One of the unique phenomena of Southern Illinois is its ruins of stone walls and forts, thought to belong to an early Mississippian Culture that thrived throughout the Midwest from 800 C.E. to 1600 C.E. Here atop a 320 foot bluff within the Shawnee National Forest is one of the best preserved settlements they left behind at Millstone Bluff Archeological Area. Abandoned for nearly 1,000 years, the area was later rediscovered by early settlers who quarried millstones from the bluffs Kinkaid limestone for their nearby grist mills. An easy 0.5 mile loop climbs the top of the bluffs to explore the prehistoric stone fort containing an expansive village site, a stone box cemetery, and one of three rock art sites discovered here.
Millstone Bluff Trail | 0.5 Mile Loop
Millstone Bluff Location | Google Maps
There are nearly a dozen known prehistoric stone fort ruins in Southern Illinois, appearing in a rough east to west alignment while stretching all across the Shawnee National Forest from the Ohio to the Mississippi River. Having visited some of the best preserved sites at Rim Rock Trail and the Giant City Stone Fort, it was only natural to make the pilgrimage out to see the best of them all at Millstone Bluff. While most of the other sites in the region can only offer guesses as to what the area might have been, here at Millstone Bluff there is definitive proof showcasing how early peoples lived. Thanks to its isolated location, this once thriving cultural center sat mostly undisturbed for nearly 500 years, giving archeologists a rare glimpse into this unaltered early Native American site.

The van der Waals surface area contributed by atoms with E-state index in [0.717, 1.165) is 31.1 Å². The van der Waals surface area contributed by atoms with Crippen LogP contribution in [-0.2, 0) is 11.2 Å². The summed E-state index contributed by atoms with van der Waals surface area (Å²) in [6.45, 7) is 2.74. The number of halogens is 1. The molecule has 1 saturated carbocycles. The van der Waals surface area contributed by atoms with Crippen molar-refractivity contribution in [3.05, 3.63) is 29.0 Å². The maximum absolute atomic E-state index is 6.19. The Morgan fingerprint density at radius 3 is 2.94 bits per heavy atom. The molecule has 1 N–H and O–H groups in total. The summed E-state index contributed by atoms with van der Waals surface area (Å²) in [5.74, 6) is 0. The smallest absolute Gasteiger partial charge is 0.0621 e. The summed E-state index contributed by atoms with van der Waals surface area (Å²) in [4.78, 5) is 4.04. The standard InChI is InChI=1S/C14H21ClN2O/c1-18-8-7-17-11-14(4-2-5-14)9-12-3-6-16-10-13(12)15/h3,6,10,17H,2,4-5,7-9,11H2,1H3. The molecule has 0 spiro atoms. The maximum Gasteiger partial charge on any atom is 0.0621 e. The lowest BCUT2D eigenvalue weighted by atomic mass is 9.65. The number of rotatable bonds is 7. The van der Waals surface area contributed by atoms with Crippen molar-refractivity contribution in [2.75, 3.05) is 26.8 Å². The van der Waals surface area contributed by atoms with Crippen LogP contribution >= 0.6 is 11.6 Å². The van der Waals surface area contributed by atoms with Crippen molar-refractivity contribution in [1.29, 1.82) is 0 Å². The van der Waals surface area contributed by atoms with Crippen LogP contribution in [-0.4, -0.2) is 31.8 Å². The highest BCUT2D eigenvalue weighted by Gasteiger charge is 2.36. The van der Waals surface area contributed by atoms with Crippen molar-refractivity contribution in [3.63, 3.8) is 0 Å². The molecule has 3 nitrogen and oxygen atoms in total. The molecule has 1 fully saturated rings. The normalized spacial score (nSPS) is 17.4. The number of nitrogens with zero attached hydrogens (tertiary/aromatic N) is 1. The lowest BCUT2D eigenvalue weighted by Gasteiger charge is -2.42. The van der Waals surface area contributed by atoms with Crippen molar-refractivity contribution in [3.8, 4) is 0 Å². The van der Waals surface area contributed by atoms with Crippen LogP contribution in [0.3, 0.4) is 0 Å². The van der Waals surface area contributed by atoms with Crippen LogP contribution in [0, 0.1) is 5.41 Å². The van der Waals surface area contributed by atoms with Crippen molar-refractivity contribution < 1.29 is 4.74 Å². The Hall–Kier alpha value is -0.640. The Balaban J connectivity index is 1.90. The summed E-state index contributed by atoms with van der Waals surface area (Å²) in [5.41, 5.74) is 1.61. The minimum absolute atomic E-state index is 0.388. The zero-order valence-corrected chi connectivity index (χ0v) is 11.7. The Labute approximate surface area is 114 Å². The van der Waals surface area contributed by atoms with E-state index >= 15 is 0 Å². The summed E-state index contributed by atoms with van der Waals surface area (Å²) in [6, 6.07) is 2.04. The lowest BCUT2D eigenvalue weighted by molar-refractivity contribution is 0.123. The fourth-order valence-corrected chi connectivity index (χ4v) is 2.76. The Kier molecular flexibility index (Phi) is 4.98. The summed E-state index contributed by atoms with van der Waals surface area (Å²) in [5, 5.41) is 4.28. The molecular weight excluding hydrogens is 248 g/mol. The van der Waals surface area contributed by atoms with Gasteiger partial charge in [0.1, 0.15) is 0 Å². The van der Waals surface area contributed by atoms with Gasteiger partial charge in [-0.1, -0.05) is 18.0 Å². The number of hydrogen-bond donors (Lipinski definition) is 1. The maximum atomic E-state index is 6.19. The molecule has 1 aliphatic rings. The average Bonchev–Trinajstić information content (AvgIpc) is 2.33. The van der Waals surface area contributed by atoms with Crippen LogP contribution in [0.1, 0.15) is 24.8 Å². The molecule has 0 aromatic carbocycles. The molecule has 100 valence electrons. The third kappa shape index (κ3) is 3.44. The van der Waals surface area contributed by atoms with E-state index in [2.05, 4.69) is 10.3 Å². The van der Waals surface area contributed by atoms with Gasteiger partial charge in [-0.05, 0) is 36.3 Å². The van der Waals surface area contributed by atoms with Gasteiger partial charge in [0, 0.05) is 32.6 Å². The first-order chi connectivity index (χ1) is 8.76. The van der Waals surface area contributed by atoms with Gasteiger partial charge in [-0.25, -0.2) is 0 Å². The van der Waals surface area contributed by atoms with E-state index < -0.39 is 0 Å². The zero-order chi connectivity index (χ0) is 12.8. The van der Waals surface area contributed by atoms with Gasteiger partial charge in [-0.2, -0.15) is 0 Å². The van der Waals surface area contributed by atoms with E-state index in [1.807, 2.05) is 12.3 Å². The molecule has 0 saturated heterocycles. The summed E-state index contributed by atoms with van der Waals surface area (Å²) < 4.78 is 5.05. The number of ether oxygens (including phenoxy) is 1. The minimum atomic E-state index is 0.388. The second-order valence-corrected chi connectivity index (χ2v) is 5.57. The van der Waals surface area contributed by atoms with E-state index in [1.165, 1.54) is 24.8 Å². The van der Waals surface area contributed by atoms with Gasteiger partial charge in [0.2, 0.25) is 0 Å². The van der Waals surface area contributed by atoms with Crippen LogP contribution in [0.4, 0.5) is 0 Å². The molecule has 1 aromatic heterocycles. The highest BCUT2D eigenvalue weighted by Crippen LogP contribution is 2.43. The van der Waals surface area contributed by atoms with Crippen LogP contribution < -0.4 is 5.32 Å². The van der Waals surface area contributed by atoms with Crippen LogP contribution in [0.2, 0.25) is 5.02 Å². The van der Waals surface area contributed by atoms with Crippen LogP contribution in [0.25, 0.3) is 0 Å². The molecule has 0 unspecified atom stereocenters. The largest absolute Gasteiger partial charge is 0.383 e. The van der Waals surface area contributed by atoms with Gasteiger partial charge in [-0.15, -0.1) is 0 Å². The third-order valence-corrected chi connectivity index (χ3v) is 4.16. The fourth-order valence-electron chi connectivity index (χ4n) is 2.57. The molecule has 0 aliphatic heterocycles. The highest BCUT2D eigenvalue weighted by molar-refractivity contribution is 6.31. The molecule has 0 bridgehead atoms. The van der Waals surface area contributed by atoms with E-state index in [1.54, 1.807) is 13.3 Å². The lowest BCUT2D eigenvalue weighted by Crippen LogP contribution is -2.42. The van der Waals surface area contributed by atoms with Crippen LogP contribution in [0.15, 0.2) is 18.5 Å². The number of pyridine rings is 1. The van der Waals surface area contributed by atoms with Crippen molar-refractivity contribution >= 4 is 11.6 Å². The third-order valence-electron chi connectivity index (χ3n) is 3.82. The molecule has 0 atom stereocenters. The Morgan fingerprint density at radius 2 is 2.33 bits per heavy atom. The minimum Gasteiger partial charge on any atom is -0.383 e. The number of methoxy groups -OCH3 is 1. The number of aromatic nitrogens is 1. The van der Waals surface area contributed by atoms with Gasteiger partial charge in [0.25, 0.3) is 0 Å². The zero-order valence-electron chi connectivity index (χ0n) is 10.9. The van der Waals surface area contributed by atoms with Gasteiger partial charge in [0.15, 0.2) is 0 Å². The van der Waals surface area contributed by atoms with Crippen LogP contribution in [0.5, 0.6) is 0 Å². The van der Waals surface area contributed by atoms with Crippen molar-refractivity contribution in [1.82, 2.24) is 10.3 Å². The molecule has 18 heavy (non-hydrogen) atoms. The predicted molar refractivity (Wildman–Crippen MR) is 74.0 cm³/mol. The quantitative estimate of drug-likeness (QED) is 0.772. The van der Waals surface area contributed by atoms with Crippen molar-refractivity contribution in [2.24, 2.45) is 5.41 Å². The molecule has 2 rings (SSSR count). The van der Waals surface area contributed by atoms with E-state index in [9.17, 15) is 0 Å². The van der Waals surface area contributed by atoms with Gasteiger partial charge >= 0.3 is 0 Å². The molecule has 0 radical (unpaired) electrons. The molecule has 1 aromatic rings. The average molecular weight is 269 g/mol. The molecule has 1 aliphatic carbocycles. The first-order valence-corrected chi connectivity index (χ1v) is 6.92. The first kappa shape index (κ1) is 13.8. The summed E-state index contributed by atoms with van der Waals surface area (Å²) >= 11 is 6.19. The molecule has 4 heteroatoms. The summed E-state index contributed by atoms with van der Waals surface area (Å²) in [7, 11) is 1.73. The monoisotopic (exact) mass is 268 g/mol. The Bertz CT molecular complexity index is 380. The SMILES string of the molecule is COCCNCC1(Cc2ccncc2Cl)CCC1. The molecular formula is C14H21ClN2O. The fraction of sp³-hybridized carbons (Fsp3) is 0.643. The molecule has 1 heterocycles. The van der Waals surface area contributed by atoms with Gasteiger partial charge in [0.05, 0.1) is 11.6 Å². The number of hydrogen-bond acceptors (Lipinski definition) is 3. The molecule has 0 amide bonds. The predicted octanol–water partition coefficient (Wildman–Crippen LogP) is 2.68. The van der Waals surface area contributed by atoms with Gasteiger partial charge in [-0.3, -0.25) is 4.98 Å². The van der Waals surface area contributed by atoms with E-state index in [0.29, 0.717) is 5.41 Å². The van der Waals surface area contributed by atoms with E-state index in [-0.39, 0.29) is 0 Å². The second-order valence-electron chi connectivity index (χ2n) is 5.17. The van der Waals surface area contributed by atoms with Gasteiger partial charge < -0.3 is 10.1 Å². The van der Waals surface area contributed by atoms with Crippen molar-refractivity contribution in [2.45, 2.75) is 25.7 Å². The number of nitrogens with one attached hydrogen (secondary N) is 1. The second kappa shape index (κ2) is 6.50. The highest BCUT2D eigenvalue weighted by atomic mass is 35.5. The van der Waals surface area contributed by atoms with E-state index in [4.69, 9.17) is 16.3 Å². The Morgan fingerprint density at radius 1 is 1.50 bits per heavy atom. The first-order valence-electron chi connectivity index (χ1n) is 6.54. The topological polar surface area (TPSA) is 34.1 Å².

Driving up the gravel entrance into Millstone Bluff, one arrives at the trailhead parking lot starring out at the areas namesake feature. Opposite the field of scrub brush and red cedar is a sheer cliff used by the areas many inhabitants as a natural quarry. Surrounded by a massive sandstone escarpment, the Kinkaid Limestone found at the base of the bluff was used most notably by early settlers to carve milling stones. These hand-carved millstones, first powered by horse and later by running water, were used to grind local farmers grains into flour. Looking over the informational signs at the trailhead, you can see one of these milling stones the U.S. Forest Service discovered abandoned at the base of the quarry. With most millstones weighting in around 3,300 lbs, it was an engineering feat just to move these off site once they were completed.
Stone Fort & Wall
At just 0.5 mile in length, the trail at Millstone Bluff ascends 320 feet to the entrance of the prehistoric stone fort atop the bluffs summit. As you reach the staircase leading up into the village, an informational sign with a map explains the orientation of all the buildings, cemetery and rock art sites. I recommend taking a picture of it to reference it later. Easily traversed using the wooden boardwalk, this was originally a very narrow trail which led up the only navigable path into the fort. Stepping through a gap in the demolished stone wall, we officially enter the site. According to notes from one of the first surveys conducted here in 1808 by the General Land Office, it is believed that the stone wall was 6 feet tall and 6 feet thick. The measurements align well with other prehistoric stone walls in the region that sometimes measured 10 feet thick and almost just as tall.